The Colonial Williamsburg Foundation is outsourcing some of its operations and cutting 71 jobs as the nonprofit that operates the historic site and tourist destination tries to stem years of financial losses — including a $54 million loss in 2016 — that have been draining its endowment.
In a major strategic change, the foundation’s top executive said Thursday that it will outsource to private vendors its golf operations, its 19 retail stores, much of its maintenance and facilities operations, and its commercial real estate management.
“The problem is that we have been drawing too much money from the endowment because we have had to subsidize the losses in the commercial business lines,” President and CEO Mitchell B. Reiss said in an interview. “What we do best is history and education. We need to get back to focusing on that. We need to make sure the endowment supports only that.”
The operations that are being outsourced employ 262 people. Those employees can keep their jobs for at least the next year if they choose, under an agreement negotiated with the four private contractors, the foundation said.
An additional 71 employees in other departments will lose their jobs by the end of the year and will receive severance and job-placement assistance, while 22 other employees have been reassigned because their current positions are being eliminated.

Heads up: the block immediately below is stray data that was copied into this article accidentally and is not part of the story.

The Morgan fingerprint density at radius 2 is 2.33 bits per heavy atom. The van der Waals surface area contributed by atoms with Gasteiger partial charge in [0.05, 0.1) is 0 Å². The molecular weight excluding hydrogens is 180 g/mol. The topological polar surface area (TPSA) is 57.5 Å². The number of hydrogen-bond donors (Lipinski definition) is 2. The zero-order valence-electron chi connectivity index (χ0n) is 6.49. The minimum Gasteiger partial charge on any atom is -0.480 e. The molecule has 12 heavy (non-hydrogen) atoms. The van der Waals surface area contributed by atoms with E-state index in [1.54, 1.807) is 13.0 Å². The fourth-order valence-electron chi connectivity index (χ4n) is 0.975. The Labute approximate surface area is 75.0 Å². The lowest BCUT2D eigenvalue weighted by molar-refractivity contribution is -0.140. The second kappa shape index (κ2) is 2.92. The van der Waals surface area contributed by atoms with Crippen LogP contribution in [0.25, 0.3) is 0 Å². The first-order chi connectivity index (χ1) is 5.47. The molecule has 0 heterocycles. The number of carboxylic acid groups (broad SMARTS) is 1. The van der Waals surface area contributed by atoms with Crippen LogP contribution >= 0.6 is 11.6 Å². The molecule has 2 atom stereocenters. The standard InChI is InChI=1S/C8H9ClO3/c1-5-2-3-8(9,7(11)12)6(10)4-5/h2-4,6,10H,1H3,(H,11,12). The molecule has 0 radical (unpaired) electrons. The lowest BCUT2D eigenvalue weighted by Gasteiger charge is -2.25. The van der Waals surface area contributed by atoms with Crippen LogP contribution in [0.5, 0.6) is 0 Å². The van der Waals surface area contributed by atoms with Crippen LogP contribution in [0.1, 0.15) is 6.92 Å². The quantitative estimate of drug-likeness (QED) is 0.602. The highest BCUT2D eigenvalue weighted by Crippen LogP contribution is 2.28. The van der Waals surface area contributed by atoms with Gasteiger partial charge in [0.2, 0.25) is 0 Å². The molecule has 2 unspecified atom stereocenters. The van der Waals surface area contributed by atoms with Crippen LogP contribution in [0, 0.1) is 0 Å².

The job cuts do not affect any of Colonial Williamsburg’s “customer-facing, front-line, historic-area interpretive staff,” the foundation said.
“We did our very best to minimize the impact on people who would lose jobs,” Reiss said.
Colonial Williamsburg will employ about 2,100 workers after the restructuring. Employment can vary seasonally and includes about 500 part-timers right now.
In an open letter sent by social media to Williamsburg-area residents and to media outlets, Reiss said outsourcing some of the operations offers a way to run some of the foundation’s commercial businesses more profitably.
“For a variety of reasons — business decisions made in years past, less American history being taught in schools, changing times and tastes that cause us to attract half the visitors we did 30 years ago — the foundation loses significant amounts of money every year,” Reiss wrote.
The foundation’s for-profit hospitality and real estate operation includes six hotels, restaurants, shops, offices, a spa, three golf courses, tennis courts and walking trails.
Four companies will take over the outsourced operations. Kemper Sports will take over the golf courses, Aramark will oversee the retail shops, Brightview will handle landscaping and WFF will oversee facilities management.
The foundation will continue to operate the hotels and restaurants. Reiss said the foundation already has professional service firms to manage the hotels.
Established in 1926, the foundation operates the 301-acre Colonial Williamsburg site, which includes 88 original buildings and 500 buildings reconstructed according to architectural research. Standard Oil heir John D. Rockefeller Jr. put up the money for the purchase and restoration of dozens of Colonial buildings in the 1920s and eventually contributed $56 million to Colonial Williamsburg and related projects.